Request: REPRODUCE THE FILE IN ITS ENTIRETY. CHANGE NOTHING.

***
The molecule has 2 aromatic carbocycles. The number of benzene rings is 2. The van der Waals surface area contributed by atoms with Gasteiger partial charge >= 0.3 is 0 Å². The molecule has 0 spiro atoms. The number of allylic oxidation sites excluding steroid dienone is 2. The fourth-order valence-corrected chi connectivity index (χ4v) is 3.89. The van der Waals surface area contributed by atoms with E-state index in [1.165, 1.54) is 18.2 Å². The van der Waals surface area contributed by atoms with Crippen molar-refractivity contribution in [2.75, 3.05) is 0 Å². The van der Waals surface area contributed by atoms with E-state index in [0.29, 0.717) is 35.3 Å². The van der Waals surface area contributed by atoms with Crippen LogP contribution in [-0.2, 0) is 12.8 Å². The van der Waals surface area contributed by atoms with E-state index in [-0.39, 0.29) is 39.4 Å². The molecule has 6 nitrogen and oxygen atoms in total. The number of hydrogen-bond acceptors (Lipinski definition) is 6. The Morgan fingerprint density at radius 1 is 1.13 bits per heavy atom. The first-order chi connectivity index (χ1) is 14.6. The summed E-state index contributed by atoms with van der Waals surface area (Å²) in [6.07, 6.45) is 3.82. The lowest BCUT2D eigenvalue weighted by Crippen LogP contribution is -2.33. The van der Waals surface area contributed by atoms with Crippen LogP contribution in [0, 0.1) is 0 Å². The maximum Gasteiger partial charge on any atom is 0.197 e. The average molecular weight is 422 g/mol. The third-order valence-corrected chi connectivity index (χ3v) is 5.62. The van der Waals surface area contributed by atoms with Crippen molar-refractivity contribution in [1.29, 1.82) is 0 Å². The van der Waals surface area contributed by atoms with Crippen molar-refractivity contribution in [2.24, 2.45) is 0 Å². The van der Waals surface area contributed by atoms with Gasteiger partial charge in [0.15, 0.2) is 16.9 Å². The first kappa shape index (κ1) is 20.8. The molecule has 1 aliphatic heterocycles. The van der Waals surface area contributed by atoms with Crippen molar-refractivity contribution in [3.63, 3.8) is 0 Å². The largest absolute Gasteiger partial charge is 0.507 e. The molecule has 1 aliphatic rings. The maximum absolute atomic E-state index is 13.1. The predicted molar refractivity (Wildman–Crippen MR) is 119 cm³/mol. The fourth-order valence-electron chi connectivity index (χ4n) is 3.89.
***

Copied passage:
The molecule has 2 aromatic carbocycles. The number of benzene rings is 2. The van der Waals surface area contributed by atoms with Gasteiger partial charge >= 0.3 is 0 Å². The molecule has 0 spiro atoms. The number of allylic oxidation sites excluding steroid dienone is 2. The fourth-order valence-corrected chi connectivity index (χ4v) is 3.89. The van der Waals surface area contributed by atoms with E-state index in [1.165, 1.54) is 18.2 Å². The van der Waals surface area contributed by atoms with Crippen molar-refractivity contribution in [2.75, 3.05) is 0 Å². The van der Waals surface area contributed by atoms with E-state index in [0.29, 0.717) is 35.3 Å². The van der Waals surface area contributed by atoms with Crippen LogP contribution in [-0.2, 0) is 12.8 Å². The van der Waals surface area contributed by atoms with E-state index in [-0.39, 0.29) is 39.4 Å². The molecule has 6 nitrogen and oxygen atoms in total. The number of hydrogen-bond acceptors (Lipinski definition) is 6. The Morgan fingerprint density at radius 1 is 1.13 bits per heavy atom. The first-order chi connectivity index (χ1) is 14.6. The summed E-state index contributed by atoms with van der Waals surface area (Å²) in [6.07, 6.45) is 3.82. The lowest BCUT2D eigenvalue weighted by Crippen LogP contribution is -2.33. The van der Waals surface area contributed by atoms with Crippen LogP contribution in [0, 0.1) is 0 Å². The maximum Gasteiger partial charge on any atom is 0.197 e. The average molecular weight is 422 g/mol. The third-order valence-corrected chi connectivity index (χ3v) is 5.62. The van der Waals surface area contributed by atoms with Crippen molar-refractivity contribution in [1.29, 1.82) is 0 Å². The van der Waals surface area contributed by atoms with Crippen molar-refractivity contribution in [2.24, 2.45) is 0 Å². The van der Waals surface area contributed by atoms with Gasteiger partial charge in [0.15, 0.2) is 16.9 Å². The first kappa shape index (κ1) is 20.8. The molecule has 1 aliphatic heterocycles. The van der Waals surface area contributed by atoms with Crippen molar-refractivity contribution in [3.63, 3.8) is 0 Å². The largest absolute Gasteiger partial charge is 0.507 e. The molecule has 1 aliphatic rings. The maximum absolute atomic E-state index is 13.1. The predicted molar refractivity (Wildman–Crippen MR) is 119 cm³/mol. The fourth-order valence-electron chi connectivity index (χ4n) is 3.89.